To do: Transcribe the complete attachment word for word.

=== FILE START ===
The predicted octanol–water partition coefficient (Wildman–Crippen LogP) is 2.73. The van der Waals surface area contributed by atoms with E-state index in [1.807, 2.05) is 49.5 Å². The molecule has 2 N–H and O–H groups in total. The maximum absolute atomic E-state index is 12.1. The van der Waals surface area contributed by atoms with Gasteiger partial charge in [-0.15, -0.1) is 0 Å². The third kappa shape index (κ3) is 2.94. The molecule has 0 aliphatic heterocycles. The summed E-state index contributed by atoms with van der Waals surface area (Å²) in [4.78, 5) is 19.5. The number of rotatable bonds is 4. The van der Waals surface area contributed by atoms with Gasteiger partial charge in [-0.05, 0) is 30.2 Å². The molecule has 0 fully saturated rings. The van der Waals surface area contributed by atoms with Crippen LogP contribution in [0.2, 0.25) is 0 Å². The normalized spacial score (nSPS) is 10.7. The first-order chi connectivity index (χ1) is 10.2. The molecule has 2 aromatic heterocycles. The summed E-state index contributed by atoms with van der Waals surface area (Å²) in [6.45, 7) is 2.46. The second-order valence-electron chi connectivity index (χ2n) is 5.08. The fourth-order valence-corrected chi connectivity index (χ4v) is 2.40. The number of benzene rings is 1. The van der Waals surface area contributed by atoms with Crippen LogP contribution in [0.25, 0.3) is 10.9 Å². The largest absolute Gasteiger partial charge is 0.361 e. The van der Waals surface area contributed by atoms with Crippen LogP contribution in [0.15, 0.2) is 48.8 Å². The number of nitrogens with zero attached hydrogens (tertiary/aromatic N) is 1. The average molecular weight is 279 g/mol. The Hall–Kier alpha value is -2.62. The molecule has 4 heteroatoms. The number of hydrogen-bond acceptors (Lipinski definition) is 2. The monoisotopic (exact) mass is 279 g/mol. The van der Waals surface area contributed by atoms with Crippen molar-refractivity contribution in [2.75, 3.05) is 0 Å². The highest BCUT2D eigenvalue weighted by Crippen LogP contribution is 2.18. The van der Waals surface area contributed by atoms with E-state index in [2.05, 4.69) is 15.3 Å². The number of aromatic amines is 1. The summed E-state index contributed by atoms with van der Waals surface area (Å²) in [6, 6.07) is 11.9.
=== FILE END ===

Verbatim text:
The predicted octanol–water partition coefficient (Wildman–Crippen LogP) is 2.73. The van der Waals surface area contributed by atoms with E-state index in [1.807, 2.05) is 49.5 Å². The molecule has 2 N–H and O–H groups in total. The maximum absolute atomic E-state index is 12.1. The van der Waals surface area contributed by atoms with Gasteiger partial charge in [-0.15, -0.1) is 0 Å². The third kappa shape index (κ3) is 2.94. The molecule has 0 aliphatic heterocycles. The summed E-state index contributed by atoms with van der Waals surface area (Å²) in [4.78, 5) is 19.5. The number of rotatable bonds is 4. The van der Waals surface area contributed by atoms with Gasteiger partial charge in [-0.05, 0) is 30.2 Å². The molecule has 0 fully saturated rings. The van der Waals surface area contributed by atoms with Crippen LogP contribution in [0.2, 0.25) is 0 Å². The normalized spacial score (nSPS) is 10.7. The first-order chi connectivity index (χ1) is 10.2. The molecule has 2 aromatic heterocycles. The summed E-state index contributed by atoms with van der Waals surface area (Å²) in [6.45, 7) is 2.46. The second-order valence-electron chi connectivity index (χ2n) is 5.08. The fourth-order valence-corrected chi connectivity index (χ4v) is 2.40. The number of benzene rings is 1. The van der Waals surface area contributed by atoms with Crippen LogP contribution in [0.25, 0.3) is 10.9 Å². The largest absolute Gasteiger partial charge is 0.361 e. The van der Waals surface area contributed by atoms with Crippen LogP contribution in [0.15, 0.2) is 48.8 Å². The number of nitrogens with zero attached hydrogens (tertiary/aromatic N) is 1. The average molecular weight is 279 g/mol. The Hall–Kier alpha value is -2.62. The molecule has 4 heteroatoms. The number of hydrogen-bond acceptors (Lipinski definition) is 2. The monoisotopic (exact) mass is 279 g/mol. The van der Waals surface area contributed by atoms with Crippen molar-refractivity contribution in [2.75, 3.05) is 0 Å². The highest BCUT2D eigenvalue weighted by Crippen LogP contribution is 2.18. The van der Waals surface area contributed by atoms with E-state index in [2.05, 4.69) is 15.3 Å². The number of aromatic amines is 1. The summed E-state index contributed by atoms with van der Waals surface area (Å²) in [6, 6.07) is 11.9.